April 8, 2021 7 min read
This article was translated using AI technologies from our Spanish edition. Errors can occur as a result of this process.
More than 30 million people in 249 countries and territories have gained access to digital skills thanks to support from Microsoft Corp., which surpassed its original goal of helping 25 million last June. Now the two companies are expanding their commitment and will keep the educational program, which includes several training courses and is available free of charge until December 31, 2021.
From factory workers to retail workers to truck drivers, millions of people turned to online learning courses from GitHub, LinkedIn, and Microsoft during the pandemic to prepare for and secure the most in-demand roles, including customer service. , Project management and data analysis.
As detailed on Microsoft’s official blog, Company President Brad Smith, the effort is based on a vision of what it takes to make a fuller recovery from a pandemic.
“COVID-19 has resulted in record levels of unemployment and disrupted the livelihoods of people around the world. A century ago, the United States and other governments responded to the twin crises caused by the Great Depression and World War II by investing in the infrastructure and people of their time. That included not just roads and bridges, but ubiquitous access to inventions like electricity and telephones, and the greatest educational expansion in human history, ”says Smith.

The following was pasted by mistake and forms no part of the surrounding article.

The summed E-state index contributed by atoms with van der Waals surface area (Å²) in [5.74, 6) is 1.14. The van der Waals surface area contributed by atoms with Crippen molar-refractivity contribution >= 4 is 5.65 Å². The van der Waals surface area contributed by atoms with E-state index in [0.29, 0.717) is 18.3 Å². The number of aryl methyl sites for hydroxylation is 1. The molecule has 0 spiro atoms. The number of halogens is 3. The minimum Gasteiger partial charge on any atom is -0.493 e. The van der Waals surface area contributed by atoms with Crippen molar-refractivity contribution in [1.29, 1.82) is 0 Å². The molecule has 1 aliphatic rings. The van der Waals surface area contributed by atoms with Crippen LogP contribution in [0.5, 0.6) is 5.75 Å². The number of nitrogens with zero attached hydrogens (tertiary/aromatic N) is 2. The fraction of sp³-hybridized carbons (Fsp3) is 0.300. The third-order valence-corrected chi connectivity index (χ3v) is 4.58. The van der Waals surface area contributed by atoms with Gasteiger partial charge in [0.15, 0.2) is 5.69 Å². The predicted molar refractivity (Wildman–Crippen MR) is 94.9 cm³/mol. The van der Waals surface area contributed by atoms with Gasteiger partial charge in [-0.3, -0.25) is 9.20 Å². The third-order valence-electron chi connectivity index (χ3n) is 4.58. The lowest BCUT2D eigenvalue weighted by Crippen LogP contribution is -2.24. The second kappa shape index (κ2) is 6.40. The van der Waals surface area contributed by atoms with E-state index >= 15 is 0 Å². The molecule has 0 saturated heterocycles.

That’s why Microsoft and LinkedIn are teaming up to help people by offering free LinkedIn Learning and Microsoft Learn courses and low-cost certifications that target 10 of the most sought-after jobs through 2021.
The next phase of the initiative creates a new foundation for a skills-based economy through a range of new tools and platforms designed to connect skilled job seekers with employers.
The impact on in Mexico